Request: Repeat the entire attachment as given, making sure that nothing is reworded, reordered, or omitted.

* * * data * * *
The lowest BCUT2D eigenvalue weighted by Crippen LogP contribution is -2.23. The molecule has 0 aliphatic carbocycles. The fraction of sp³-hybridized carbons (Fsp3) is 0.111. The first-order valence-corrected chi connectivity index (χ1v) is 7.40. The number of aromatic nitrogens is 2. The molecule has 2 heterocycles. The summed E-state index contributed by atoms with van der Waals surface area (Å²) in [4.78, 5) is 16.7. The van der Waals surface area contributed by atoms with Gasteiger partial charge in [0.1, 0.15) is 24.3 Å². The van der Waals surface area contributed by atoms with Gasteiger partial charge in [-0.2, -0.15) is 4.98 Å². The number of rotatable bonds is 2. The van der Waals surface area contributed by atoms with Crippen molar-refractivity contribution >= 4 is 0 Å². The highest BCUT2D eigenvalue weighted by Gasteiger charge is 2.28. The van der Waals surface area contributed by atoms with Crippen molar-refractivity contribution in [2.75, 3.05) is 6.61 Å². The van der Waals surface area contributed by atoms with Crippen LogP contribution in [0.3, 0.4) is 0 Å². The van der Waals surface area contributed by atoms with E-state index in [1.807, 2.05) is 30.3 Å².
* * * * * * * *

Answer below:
The lowest BCUT2D eigenvalue weighted by Crippen LogP contribution is -2.23. The molecule has 0 aliphatic carbocycles. The fraction of sp³-hybridized carbons (Fsp3) is 0.111. The first-order valence-corrected chi connectivity index (χ1v) is 7.40. The number of aromatic nitrogens is 2. The molecule has 2 heterocycles. The summed E-state index contributed by atoms with van der Waals surface area (Å²) in [4.78, 5) is 16.7. The van der Waals surface area contributed by atoms with Gasteiger partial charge in [0.1, 0.15) is 24.3 Å². The van der Waals surface area contributed by atoms with Gasteiger partial charge in [-0.2, -0.15) is 4.98 Å². The number of rotatable bonds is 2. The van der Waals surface area contributed by atoms with Crippen molar-refractivity contribution >= 4 is 0 Å². The highest BCUT2D eigenvalue weighted by Gasteiger charge is 2.28. The van der Waals surface area contributed by atoms with Crippen molar-refractivity contribution in [2.75, 3.05) is 6.61 Å². The van der Waals surface area contributed by atoms with Crippen LogP contribution in [0.3, 0.4) is 0 Å². The van der Waals surface area contributed by atoms with E-state index in [1.807, 2.05) is 30.3 Å².